Decisions disliked by moviegoers that worked

Staggered releases, 12A action films, regional coding and more. We might not like them but they work...

Read the comments sections of most film websites, and there are regular bugbears that keep coming to the fore. Some of them are exclusive to the UK, some of them affect people further afield. Yet each of the issues we’re about to talk about tend to at least irritate the more dedicated movie fan somewhere along the line.

However, depressingly, the majority of these unpopular decisions in the eyes of film lovers have proven to be popular decisions in the eyes of movie studio accountants. Most of them were undertaken as business decisions, and virtually all of the ones we’re going to discuss have worked as business decisions too. So whilst when we say these decisions “worked” we don’t mean for moviegoers, they did, on the whole, do what the people behind them wanted them to do.

Staggering the release dates of Disney movies in the UK

If you go back to even the early 1990s, then the mere notion that blockbuster movies would all land on the same day around the world was laughable. Notwithstanding the logistics, back when films were exclusively shipped around in cans of celluloid rather than encoded hard drives, there was limited demand. We had no world wide web to compare country with country, and staggered releases were an accepted norm. Even some cases, such as most Disney movies, the UK was almost a full year behind the US.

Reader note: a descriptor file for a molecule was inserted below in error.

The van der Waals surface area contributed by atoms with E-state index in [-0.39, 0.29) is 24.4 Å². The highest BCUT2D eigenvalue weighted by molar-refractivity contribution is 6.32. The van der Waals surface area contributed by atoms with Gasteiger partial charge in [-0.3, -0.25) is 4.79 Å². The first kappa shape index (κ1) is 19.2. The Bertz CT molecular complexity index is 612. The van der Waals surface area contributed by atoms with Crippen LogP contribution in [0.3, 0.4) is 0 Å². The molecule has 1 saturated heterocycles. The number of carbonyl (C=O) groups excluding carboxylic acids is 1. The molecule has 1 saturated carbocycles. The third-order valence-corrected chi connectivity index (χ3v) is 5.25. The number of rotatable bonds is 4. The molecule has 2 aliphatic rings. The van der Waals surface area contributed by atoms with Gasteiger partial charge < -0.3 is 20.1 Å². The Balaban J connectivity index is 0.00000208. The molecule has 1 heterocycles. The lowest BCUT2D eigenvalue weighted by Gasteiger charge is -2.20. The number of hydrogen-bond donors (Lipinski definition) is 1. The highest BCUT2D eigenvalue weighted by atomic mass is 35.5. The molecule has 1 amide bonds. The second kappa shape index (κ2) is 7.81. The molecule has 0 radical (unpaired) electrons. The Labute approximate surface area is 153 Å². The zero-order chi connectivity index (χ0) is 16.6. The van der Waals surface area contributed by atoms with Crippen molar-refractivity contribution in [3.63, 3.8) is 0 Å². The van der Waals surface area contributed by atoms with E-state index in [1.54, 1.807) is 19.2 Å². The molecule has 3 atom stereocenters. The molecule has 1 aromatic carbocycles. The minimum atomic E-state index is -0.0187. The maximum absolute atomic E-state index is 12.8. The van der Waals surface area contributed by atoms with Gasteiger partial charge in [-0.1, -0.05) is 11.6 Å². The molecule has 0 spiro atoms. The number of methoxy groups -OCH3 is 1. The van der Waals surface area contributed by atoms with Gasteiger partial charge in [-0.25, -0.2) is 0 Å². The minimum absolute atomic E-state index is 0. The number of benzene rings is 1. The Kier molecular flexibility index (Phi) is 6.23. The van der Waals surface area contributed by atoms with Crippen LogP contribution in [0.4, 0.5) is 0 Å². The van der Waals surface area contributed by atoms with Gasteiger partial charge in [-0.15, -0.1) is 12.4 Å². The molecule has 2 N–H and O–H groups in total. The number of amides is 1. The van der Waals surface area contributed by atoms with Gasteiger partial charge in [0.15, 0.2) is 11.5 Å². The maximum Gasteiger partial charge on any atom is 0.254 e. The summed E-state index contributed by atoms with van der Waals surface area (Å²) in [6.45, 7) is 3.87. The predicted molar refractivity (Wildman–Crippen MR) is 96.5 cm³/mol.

But the internet inevitalby played its part in cutting the gap. Furthermore, the spectre of piracy also changed things. Now, it makes more sense to get as many people in to see a film at the cinema as quickly as possible, before there’s an opportunity to get a decent hooky copy online. So that was the end of staggered releases, then, surely?

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Well, no. A year or two back, Disney in the UK attracted a fair amount of ire for staggering the release of Wreck-It Ralph fairly dramatically. It arrived in the UK nearly three months after the US release, and the same happened with The Muppets. Even the upcoming Big Hero 6′s UK release will trail the US by a couple of months.

So why, in an age when piracy is supposed to be the all-seeing risk, does Disney do this? Why does it upset so many cinemagoers in doing so?

Because it works. The best example of how dramatically this can work actually came with a DreamWorks release, the third Madagascar film. It’s long been sensible to schedule family movies around school holidays, and educational establishments in different places on the planet have their breaks at different times. In the case of Madagascar 3: Europe’s Most Wanted, DreamWorks’ then UK-distributor, Paramount, held the film back. It landed in the US on June 8th 2012, and by the time it hit the UK on October 19th 2012, its DVD release in the States was imminent.

That notwithstanding, the film was a huge hit in the UK. Paramount, by moving the film to a relatively empty school holiday for family movies, scored a huge success. In fact, outside of the US, the UK became the third most lucrative territory for the film (behind Germany and Russia).

Disney found the same with Wreck-It Ralph, which at the time was the studio’s biggest non-Pixar animated release in the UK (Frozen has since taken the record). And as unpopular as the staggered release of big family movies may be, the hard fact is that such a policy works more often than not.